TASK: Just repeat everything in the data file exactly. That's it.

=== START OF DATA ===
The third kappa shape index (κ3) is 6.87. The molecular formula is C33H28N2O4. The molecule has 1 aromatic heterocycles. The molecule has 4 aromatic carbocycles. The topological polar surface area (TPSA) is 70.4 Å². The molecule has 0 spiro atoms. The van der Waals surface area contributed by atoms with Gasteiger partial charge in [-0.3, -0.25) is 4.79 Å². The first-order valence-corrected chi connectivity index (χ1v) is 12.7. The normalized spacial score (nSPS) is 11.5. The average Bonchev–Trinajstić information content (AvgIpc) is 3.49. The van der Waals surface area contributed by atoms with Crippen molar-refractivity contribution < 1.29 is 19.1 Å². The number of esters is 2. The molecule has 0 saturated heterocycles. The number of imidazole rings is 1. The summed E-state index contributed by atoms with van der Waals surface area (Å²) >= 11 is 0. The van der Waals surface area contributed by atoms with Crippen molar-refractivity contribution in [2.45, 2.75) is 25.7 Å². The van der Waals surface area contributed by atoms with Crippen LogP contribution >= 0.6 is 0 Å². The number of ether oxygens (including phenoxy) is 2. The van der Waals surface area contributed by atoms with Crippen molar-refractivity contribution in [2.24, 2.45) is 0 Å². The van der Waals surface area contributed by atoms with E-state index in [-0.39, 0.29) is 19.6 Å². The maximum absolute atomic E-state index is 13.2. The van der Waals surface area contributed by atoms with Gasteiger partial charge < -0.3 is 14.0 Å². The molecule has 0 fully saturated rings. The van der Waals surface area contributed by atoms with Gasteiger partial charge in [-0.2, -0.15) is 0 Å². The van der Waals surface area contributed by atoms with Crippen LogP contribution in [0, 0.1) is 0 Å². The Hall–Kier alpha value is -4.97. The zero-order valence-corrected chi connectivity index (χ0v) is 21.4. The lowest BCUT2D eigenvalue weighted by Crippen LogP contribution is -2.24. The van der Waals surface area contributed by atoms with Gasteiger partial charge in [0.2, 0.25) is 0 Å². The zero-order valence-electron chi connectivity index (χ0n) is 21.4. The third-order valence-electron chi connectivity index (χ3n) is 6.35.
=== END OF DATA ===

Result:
The third kappa shape index (κ3) is 6.87. The molecular formula is C33H28N2O4. The molecule has 1 aromatic heterocycles. The molecule has 4 aromatic carbocycles. The topological polar surface area (TPSA) is 70.4 Å². The molecule has 0 spiro atoms. The van der Waals surface area contributed by atoms with Gasteiger partial charge in [-0.3, -0.25) is 4.79 Å². The first-order valence-corrected chi connectivity index (χ1v) is 12.7. The normalized spacial score (nSPS) is 11.5. The average Bonchev–Trinajstić information content (AvgIpc) is 3.49. The van der Waals surface area contributed by atoms with Crippen molar-refractivity contribution < 1.29 is 19.1 Å². The number of esters is 2. The molecule has 0 saturated heterocycles. The number of imidazole rings is 1. The summed E-state index contributed by atoms with van der Waals surface area (Å²) >= 11 is 0. The van der Waals surface area contributed by atoms with Crippen molar-refractivity contribution in [2.45, 2.75) is 25.7 Å². The van der Waals surface area contributed by atoms with Crippen LogP contribution >= 0.6 is 0 Å². The number of ether oxygens (including phenoxy) is 2. The van der Waals surface area contributed by atoms with Crippen molar-refractivity contribution in [2.24, 2.45) is 0 Å². The van der Waals surface area contributed by atoms with E-state index in [-0.39, 0.29) is 19.6 Å². The maximum absolute atomic E-state index is 13.2. The van der Waals surface area contributed by atoms with Gasteiger partial charge < -0.3 is 14.0 Å². The molecule has 0 fully saturated rings. The van der Waals surface area contributed by atoms with Gasteiger partial charge in [-0.2, -0.15) is 0 Å². The van der Waals surface area contributed by atoms with Crippen LogP contribution in [0, 0.1) is 0 Å². The Hall–Kier alpha value is -4.97. The zero-order valence-corrected chi connectivity index (χ0v) is 21.4. The lowest BCUT2D eigenvalue weighted by Crippen LogP contribution is -2.24. The van der Waals surface area contributed by atoms with Gasteiger partial charge in [0.2, 0.25) is 0 Å². The zero-order valence-electron chi connectivity index (χ0n) is 21.4. The third-order valence-electron chi connectivity index (χ3n) is 6.35.